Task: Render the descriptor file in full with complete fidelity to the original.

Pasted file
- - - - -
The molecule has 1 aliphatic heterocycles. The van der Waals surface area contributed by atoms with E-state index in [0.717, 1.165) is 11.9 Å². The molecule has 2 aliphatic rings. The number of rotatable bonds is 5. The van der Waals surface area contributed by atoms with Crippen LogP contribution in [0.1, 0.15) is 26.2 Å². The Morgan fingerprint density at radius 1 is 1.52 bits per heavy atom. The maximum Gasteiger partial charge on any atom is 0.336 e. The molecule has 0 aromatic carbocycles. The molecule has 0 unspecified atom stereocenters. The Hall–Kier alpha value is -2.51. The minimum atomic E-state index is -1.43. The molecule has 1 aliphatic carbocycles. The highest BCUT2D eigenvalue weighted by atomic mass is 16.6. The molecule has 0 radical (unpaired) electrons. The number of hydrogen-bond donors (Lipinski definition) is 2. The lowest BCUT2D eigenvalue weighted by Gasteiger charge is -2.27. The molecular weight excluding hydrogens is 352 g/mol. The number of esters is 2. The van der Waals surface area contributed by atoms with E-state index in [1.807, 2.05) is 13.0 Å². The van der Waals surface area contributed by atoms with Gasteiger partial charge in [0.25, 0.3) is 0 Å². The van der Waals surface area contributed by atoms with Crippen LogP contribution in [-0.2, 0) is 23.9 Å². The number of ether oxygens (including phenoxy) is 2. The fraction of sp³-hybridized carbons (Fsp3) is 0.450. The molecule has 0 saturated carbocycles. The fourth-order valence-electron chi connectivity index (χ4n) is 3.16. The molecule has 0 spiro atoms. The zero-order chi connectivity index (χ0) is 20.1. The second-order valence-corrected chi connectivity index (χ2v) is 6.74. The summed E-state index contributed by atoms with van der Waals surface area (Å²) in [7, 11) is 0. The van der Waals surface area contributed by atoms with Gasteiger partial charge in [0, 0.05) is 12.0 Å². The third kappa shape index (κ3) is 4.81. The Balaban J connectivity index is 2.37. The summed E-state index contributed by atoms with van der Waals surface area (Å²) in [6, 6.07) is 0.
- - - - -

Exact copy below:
The molecule has 1 aliphatic heterocycles. The van der Waals surface area contributed by atoms with E-state index in [0.717, 1.165) is 11.9 Å². The molecule has 2 aliphatic rings. The number of rotatable bonds is 5. The van der Waals surface area contributed by atoms with Crippen LogP contribution in [0.1, 0.15) is 26.2 Å². The Morgan fingerprint density at radius 1 is 1.52 bits per heavy atom. The maximum Gasteiger partial charge on any atom is 0.336 e. The molecule has 0 aromatic carbocycles. The molecule has 0 unspecified atom stereocenters. The Hall–Kier alpha value is -2.51. The minimum atomic E-state index is -1.43. The molecule has 1 aliphatic carbocycles. The highest BCUT2D eigenvalue weighted by atomic mass is 16.6. The molecule has 0 radical (unpaired) electrons. The number of hydrogen-bond donors (Lipinski definition) is 2. The lowest BCUT2D eigenvalue weighted by Gasteiger charge is -2.27. The molecular weight excluding hydrogens is 352 g/mol. The number of esters is 2. The van der Waals surface area contributed by atoms with E-state index in [1.807, 2.05) is 13.0 Å². The van der Waals surface area contributed by atoms with Gasteiger partial charge in [0.25, 0.3) is 0 Å². The van der Waals surface area contributed by atoms with Crippen LogP contribution in [-0.2, 0) is 23.9 Å². The number of ether oxygens (including phenoxy) is 2. The fraction of sp³-hybridized carbons (Fsp3) is 0.450. The molecule has 0 saturated carbocycles. The fourth-order valence-electron chi connectivity index (χ4n) is 3.16. The molecule has 0 spiro atoms. The zero-order chi connectivity index (χ0) is 20.1. The second-order valence-corrected chi connectivity index (χ2v) is 6.74. The summed E-state index contributed by atoms with van der Waals surface area (Å²) in [7, 11) is 0. The van der Waals surface area contributed by atoms with Gasteiger partial charge in [0, 0.05) is 12.0 Å². The third kappa shape index (κ3) is 4.81. The Balaban J connectivity index is 2.37. The summed E-state index contributed by atoms with van der Waals surface area (Å²) in [6, 6.07) is 0.